Published in Herword.com on February 16, 2009
Saturday night, the 13th, was Alex’s Junior Prom and I had butterflies in my stomach. I guess it really is different when things happen to your child than when it does to you. My son was as cool as a cucumber the whole day, lazing in his bed and reading a book, totally self-assured and confident. He was completely oblivious to the stress I was feeling. I was the one who was a wreck. I worried about his clothes, the shine in his size 11 shoes, his untamed unibrow, his hedgehog hair, and the wrist corsage and bouquet of flowers his father ordered for his date. I even worried about the little skin imperfections that marred what used to be perfectly flawless baby skin.
I envy the confidence of teenagers. Adolescence is the time when the whole world lies perfect and open and ready before you. It is an age of optimism and hopefulness. It is a time when all your potentials and possibilities seem endless. I guess I used to be like that, too — full of dreams and imaginings, unscarred and unscathed, unafraid and unbowed. And now, here I am, inching my way through midlife, and I can’t imagine how it is to be a teenager anymore.
I attended my Junior Prom 26 years ago, in 1984. I have one picture from that night, the only one I could still find. In it, a slightly overweight, long-haired young girl in a purple dress smiled shyly for the camera, a bright-eyed, shiny-faced adolescent boy in a gray suit, most probably borrowed from his father, standing beside her. I was 16 in that picture, too young to have ever had my heart broken (it would be a few more months before that happened). The young man beside me, with pimples and sculptured bangs, was my best friend. He would become my husband.
I look at that picture now and wonder: what was I thinking then? What was he thinking in that picture? And how did we get from there and then to here and now without falling into the crevice of unalterable life-dooming mistakes? I close my eyes and try to put myself back in that particular point in time, without success.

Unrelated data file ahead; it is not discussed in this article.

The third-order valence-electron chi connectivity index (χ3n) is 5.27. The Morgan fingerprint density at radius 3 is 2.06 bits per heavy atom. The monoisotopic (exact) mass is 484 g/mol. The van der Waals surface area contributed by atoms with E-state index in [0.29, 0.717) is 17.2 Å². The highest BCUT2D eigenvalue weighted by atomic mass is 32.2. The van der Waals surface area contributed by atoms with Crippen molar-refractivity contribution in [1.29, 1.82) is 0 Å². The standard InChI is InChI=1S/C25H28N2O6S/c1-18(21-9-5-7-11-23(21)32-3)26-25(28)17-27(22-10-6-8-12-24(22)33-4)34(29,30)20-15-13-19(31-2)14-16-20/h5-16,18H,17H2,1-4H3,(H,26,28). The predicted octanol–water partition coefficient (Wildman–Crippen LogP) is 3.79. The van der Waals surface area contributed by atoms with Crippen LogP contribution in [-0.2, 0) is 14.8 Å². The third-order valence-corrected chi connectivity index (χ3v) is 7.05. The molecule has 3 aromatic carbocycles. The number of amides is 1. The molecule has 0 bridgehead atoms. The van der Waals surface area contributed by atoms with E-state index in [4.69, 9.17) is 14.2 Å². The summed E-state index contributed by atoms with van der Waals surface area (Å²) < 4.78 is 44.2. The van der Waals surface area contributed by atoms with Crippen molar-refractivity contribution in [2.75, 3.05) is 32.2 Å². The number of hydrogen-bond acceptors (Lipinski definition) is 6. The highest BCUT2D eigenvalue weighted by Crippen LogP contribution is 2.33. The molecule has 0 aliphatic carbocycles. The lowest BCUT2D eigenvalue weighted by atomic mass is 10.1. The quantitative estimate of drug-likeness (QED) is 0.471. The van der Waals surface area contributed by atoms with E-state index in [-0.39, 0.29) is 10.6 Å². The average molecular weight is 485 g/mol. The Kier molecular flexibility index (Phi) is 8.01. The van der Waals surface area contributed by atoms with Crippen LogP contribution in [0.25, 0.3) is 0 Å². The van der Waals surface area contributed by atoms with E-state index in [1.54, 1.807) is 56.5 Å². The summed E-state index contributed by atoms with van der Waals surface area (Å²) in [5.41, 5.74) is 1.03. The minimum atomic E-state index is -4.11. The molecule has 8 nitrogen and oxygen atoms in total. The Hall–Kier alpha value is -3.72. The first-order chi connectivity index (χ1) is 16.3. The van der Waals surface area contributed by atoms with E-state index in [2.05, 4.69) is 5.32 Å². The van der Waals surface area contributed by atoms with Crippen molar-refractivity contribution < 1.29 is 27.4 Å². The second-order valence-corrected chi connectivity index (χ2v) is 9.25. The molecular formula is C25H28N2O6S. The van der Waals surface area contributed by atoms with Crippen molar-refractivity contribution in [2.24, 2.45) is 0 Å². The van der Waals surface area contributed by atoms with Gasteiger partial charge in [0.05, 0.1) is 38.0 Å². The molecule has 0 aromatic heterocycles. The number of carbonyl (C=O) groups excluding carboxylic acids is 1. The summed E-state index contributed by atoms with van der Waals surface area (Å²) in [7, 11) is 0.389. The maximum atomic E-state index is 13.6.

And this is where I find my worries multiplied a thousandfold today. For even now, as I write this, I am planning days and months and years ahead, trying to make a life plan for a child whose desire to coast happily along life is perhaps equaled only by his carefree, laid-back ways. My first born, at 17, is clueless to the pitfalls and snares of this cruel life, and I am afraid to let him go.
Were it up to me, I would put Alex in a bubble. I would shield him from mistakes, screen him from pain, and protect him from anyone who would damage his heart and spirit. And yet, I try to remember that in a distant time, I was once young too. And perhaps, having made the mistakes I did — of falling too fast and too hard, of rushing headlong into decisions, of being impulsive and reckless as only the young can be — and facing the consequences of my actions, whether good or bad, squarely, I am all the wiser for it.
I can’t stop time, no more than I can stop my child from wanting to grow his own wings. And so I resolve to embrace it, trepidation and fear giving way to a brave hope that my husband and I have taught our son well and the lessons we have passed on to him have taken root. It’s the only way a parent can survive growing-up and growing-old pains. I am afraid still, but I am always hopeful.